To facilitate the coating of hADSCs to the islet surface, we used the previously reported method.22 Briefly, the hADSCs and islets in RPMI medium were co-incubated at 37°C for 1 hour in culture tubes and subsequently seeded. To compare the number of islets with different diameters and volumes, individual islets were mathematically converted to standard islet equivalents (IEQs) with a diameter of 150 µm. Islets (100 IEQs per well) were cultured with or without hADSCs (1×104 cells) on various dishes for 7 days. Adhesion and shape of the hADSCs on the islet surface were analyzed using inverted microscopy, and viability was determined by calculating the percentage of viable (fluorescein diacetate (FDA)-positive, green, 0.5 µM) versus non-viable (propidium iodide (PI)-positive, red, 75 µM) cells within each islet.

Measurement of insulin release

Islets were stimulated with 1.67 or 16.7 mM glucose concentration in Krebs-Ringer buffer for 1 hour. The concentration of released insulin was analyzed using ELISA (Mercodia, Uppsala, Sweden).

Human growth factor array in the co-culture media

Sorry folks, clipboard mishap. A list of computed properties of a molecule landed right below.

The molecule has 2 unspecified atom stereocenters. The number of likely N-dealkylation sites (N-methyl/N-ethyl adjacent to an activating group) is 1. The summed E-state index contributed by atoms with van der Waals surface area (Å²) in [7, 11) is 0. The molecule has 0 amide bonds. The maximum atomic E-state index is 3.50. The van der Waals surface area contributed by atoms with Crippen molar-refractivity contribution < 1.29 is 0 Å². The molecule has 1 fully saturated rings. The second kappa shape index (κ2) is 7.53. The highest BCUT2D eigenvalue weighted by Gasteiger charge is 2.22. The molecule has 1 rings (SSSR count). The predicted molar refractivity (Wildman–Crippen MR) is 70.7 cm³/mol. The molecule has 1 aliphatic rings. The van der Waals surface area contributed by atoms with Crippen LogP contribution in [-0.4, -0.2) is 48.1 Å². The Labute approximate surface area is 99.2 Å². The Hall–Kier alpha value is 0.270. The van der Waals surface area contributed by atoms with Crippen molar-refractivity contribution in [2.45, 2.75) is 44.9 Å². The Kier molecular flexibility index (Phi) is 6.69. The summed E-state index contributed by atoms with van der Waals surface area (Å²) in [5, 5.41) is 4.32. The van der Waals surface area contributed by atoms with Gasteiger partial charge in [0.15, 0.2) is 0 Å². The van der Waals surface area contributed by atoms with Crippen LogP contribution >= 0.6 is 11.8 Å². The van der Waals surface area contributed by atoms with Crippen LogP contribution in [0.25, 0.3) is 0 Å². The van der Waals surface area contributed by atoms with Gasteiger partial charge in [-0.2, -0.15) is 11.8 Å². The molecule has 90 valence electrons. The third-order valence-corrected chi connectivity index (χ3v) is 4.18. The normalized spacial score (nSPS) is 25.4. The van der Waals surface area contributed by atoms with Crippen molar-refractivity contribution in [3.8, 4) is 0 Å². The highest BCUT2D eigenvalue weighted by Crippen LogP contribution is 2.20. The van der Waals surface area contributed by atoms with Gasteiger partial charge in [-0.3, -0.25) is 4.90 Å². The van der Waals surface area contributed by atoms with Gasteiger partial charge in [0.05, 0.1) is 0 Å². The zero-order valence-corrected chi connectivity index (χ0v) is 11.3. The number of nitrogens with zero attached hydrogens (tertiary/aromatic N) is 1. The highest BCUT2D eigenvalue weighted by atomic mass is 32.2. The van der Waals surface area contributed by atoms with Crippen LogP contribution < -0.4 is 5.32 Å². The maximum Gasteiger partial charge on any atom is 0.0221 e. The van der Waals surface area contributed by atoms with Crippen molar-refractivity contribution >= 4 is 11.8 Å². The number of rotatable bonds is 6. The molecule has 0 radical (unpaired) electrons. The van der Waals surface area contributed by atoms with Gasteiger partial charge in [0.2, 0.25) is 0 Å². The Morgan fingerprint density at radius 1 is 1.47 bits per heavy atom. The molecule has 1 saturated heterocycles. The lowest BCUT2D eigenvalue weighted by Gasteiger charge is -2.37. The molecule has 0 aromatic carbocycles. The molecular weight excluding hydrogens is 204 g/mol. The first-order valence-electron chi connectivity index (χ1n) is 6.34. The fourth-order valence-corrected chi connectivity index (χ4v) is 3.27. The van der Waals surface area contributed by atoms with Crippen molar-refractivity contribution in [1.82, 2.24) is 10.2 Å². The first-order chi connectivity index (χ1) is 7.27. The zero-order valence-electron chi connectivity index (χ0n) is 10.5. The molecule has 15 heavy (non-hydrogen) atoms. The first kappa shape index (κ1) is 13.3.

After incubation for 7 days, the conditioned medium was collected. RPMI medium served as the control. We measured 40 different growth factors using the Quantibody Human Growth Factor Array 1 (RayBiotech, Norcross, Georgia, USA). The data were analyzed using the Q-Analyzer (RayBiotech). The amount of each growth factor in the original extracts was measured and subtracted from that in the medium to calculate the amount of additional growth factor produced by the cells.

Transplantation of heparin-esterified collagen-hADSC-islet sheet

Diabetes was induced in BALB/c-nu mice by intraperitoneal injection of streptozotocin (Sigma-Aldrich, 250 mg/kg). Mice were considered to be diabetic when blood glucose (BG) levels were >300 mg/dL for at least two consecutive days. Mice were randomly divided into five experimental groups (n=5 in each group). Rat islets (4000 IEQ) alone and rat islets with ADSCs (1×102, 103, 104, 105) loaded onto EC-Hep were transplanted in the mice’s dorsal subcutaneous region. For human islet transplantation, mice were divided into two experimental groups: 1) human islets (8000 IEQ) or 2) human islets with ADSCs (1×106). Body weight and BG levels were monitored, and blood samples were obtained before transplantation and once a week afterward for measurements of insulin levels.